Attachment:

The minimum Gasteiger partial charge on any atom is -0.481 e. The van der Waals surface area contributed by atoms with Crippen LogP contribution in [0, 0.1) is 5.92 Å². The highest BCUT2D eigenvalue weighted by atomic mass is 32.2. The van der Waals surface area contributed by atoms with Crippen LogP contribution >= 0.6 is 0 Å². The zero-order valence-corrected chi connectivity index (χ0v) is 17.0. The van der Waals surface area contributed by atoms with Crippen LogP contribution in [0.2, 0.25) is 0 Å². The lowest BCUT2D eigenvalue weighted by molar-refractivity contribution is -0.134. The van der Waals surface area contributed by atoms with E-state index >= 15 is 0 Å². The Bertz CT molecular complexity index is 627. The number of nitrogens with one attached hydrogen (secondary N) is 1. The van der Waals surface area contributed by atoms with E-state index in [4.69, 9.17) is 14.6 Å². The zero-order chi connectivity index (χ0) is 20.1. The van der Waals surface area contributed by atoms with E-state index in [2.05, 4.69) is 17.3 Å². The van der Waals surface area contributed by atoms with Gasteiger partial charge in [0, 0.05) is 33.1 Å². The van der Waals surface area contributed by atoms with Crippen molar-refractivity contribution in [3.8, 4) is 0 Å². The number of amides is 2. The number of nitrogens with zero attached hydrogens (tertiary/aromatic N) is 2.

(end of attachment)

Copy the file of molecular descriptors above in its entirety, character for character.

The minimum Gasteiger partial charge on any atom is -0.481 e. The van der Waals surface area contributed by atoms with Crippen LogP contribution in [0, 0.1) is 5.92 Å². The highest BCUT2D eigenvalue weighted by atomic mass is 32.2. The van der Waals surface area contributed by atoms with Crippen LogP contribution >= 0.6 is 0 Å². The zero-order valence-corrected chi connectivity index (χ0v) is 17.0. The van der Waals surface area contributed by atoms with Crippen LogP contribution in [0.2, 0.25) is 0 Å². The lowest BCUT2D eigenvalue weighted by molar-refractivity contribution is -0.134. The van der Waals surface area contributed by atoms with E-state index >= 15 is 0 Å². The Bertz CT molecular complexity index is 627. The number of nitrogens with one attached hydrogen (secondary N) is 1. The van der Waals surface area contributed by atoms with E-state index in [4.69, 9.17) is 14.6 Å². The zero-order chi connectivity index (χ0) is 20.1. The van der Waals surface area contributed by atoms with E-state index in [2.05, 4.69) is 17.3 Å². The van der Waals surface area contributed by atoms with Gasteiger partial charge in [0, 0.05) is 33.1 Å². The van der Waals surface area contributed by atoms with Crippen molar-refractivity contribution in [3.8, 4) is 0 Å². The number of amides is 2. The number of nitrogens with zero attached hydrogens (tertiary/aromatic N) is 2.